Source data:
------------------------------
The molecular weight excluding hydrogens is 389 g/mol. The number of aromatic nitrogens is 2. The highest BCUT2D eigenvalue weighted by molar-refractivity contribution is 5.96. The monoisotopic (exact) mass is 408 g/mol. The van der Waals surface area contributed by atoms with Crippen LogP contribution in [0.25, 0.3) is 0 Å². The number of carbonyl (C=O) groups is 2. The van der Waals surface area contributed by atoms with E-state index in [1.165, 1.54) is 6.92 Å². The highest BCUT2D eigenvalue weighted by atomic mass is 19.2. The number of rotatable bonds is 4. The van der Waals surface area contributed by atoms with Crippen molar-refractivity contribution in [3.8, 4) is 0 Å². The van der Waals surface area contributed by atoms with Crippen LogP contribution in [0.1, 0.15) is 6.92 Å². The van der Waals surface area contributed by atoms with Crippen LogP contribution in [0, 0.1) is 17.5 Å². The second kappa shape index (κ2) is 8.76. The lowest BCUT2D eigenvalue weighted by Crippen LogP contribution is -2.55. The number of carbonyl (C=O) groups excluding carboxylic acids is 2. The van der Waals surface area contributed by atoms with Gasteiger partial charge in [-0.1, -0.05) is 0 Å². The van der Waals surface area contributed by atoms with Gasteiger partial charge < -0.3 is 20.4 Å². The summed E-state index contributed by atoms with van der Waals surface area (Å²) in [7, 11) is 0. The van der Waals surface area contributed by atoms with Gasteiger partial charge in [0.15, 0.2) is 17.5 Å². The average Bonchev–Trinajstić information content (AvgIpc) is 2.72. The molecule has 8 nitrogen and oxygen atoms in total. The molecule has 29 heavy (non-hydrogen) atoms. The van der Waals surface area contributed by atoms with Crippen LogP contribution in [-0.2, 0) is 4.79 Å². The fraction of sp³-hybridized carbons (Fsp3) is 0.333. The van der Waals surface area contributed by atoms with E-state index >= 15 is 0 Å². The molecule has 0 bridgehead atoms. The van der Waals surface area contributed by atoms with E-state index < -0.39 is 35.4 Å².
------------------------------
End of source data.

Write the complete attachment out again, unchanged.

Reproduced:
The molecular weight excluding hydrogens is 389 g/mol. The number of aromatic nitrogens is 2. The highest BCUT2D eigenvalue weighted by molar-refractivity contribution is 5.96. The monoisotopic (exact) mass is 408 g/mol. The van der Waals surface area contributed by atoms with Crippen LogP contribution in [0.25, 0.3) is 0 Å². The number of carbonyl (C=O) groups is 2. The van der Waals surface area contributed by atoms with E-state index in [1.165, 1.54) is 6.92 Å². The highest BCUT2D eigenvalue weighted by atomic mass is 19.2. The number of rotatable bonds is 4. The van der Waals surface area contributed by atoms with Crippen molar-refractivity contribution in [3.8, 4) is 0 Å². The van der Waals surface area contributed by atoms with Crippen LogP contribution in [0.1, 0.15) is 6.92 Å². The van der Waals surface area contributed by atoms with Crippen LogP contribution in [0, 0.1) is 17.5 Å². The second kappa shape index (κ2) is 8.76. The lowest BCUT2D eigenvalue weighted by Crippen LogP contribution is -2.55. The number of carbonyl (C=O) groups excluding carboxylic acids is 2. The van der Waals surface area contributed by atoms with Gasteiger partial charge in [-0.1, -0.05) is 0 Å². The van der Waals surface area contributed by atoms with Gasteiger partial charge < -0.3 is 20.4 Å². The summed E-state index contributed by atoms with van der Waals surface area (Å²) in [7, 11) is 0. The van der Waals surface area contributed by atoms with Gasteiger partial charge in [0.15, 0.2) is 17.5 Å². The average Bonchev–Trinajstić information content (AvgIpc) is 2.72. The molecule has 8 nitrogen and oxygen atoms in total. The molecule has 29 heavy (non-hydrogen) atoms. The van der Waals surface area contributed by atoms with Crippen LogP contribution in [-0.2, 0) is 4.79 Å². The fraction of sp³-hybridized carbons (Fsp3) is 0.333. The van der Waals surface area contributed by atoms with E-state index >= 15 is 0 Å². The molecule has 0 bridgehead atoms. The van der Waals surface area contributed by atoms with E-state index < -0.39 is 35.4 Å².